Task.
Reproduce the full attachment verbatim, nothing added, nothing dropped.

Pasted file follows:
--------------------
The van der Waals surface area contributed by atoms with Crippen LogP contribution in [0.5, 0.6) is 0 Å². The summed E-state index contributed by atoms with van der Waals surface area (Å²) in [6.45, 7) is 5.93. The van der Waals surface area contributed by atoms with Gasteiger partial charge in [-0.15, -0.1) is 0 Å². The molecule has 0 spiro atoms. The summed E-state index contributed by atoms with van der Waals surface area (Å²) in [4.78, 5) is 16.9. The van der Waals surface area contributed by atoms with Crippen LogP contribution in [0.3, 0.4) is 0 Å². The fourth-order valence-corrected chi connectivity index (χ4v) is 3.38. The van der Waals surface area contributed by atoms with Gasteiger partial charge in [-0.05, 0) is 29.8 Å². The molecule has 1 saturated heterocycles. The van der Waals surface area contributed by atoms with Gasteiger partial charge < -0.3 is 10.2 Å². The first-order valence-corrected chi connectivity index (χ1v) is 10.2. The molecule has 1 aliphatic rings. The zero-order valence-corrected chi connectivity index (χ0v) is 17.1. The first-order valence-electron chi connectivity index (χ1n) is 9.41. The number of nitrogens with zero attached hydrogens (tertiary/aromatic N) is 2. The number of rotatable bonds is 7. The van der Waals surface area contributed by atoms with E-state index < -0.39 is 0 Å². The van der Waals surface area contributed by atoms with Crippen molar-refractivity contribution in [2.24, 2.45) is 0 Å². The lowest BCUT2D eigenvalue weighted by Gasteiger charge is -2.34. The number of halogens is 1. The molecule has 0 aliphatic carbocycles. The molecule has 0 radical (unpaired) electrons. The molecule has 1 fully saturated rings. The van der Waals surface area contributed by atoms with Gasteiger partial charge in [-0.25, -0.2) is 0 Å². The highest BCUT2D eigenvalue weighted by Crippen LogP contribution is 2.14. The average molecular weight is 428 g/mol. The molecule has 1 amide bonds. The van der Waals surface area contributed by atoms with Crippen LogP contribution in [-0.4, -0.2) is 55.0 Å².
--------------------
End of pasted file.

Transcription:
The van der Waals surface area contributed by atoms with Crippen LogP contribution in [0.5, 0.6) is 0 Å². The summed E-state index contributed by atoms with van der Waals surface area (Å²) in [6.45, 7) is 5.93. The van der Waals surface area contributed by atoms with Gasteiger partial charge in [-0.15, -0.1) is 0 Å². The molecule has 0 spiro atoms. The summed E-state index contributed by atoms with van der Waals surface area (Å²) in [4.78, 5) is 16.9. The van der Waals surface area contributed by atoms with Crippen LogP contribution in [0.3, 0.4) is 0 Å². The fourth-order valence-corrected chi connectivity index (χ4v) is 3.38. The van der Waals surface area contributed by atoms with Gasteiger partial charge in [-0.05, 0) is 29.8 Å². The molecule has 1 saturated heterocycles. The van der Waals surface area contributed by atoms with Gasteiger partial charge < -0.3 is 10.2 Å². The first-order valence-corrected chi connectivity index (χ1v) is 10.2. The molecule has 1 aliphatic rings. The zero-order valence-corrected chi connectivity index (χ0v) is 17.1. The first-order valence-electron chi connectivity index (χ1n) is 9.41. The number of nitrogens with zero attached hydrogens (tertiary/aromatic N) is 2. The number of rotatable bonds is 7. The van der Waals surface area contributed by atoms with E-state index < -0.39 is 0 Å². The van der Waals surface area contributed by atoms with Crippen molar-refractivity contribution in [2.24, 2.45) is 0 Å². The lowest BCUT2D eigenvalue weighted by Gasteiger charge is -2.34. The number of halogens is 1. The molecule has 0 aliphatic carbocycles. The molecule has 0 radical (unpaired) electrons. The molecule has 1 fully saturated rings. The van der Waals surface area contributed by atoms with Gasteiger partial charge in [-0.25, -0.2) is 0 Å². The highest BCUT2D eigenvalue weighted by Crippen LogP contribution is 2.14. The average molecular weight is 428 g/mol. The molecule has 1 amide bonds. The van der Waals surface area contributed by atoms with Crippen LogP contribution in [-0.4, -0.2) is 55.0 Å².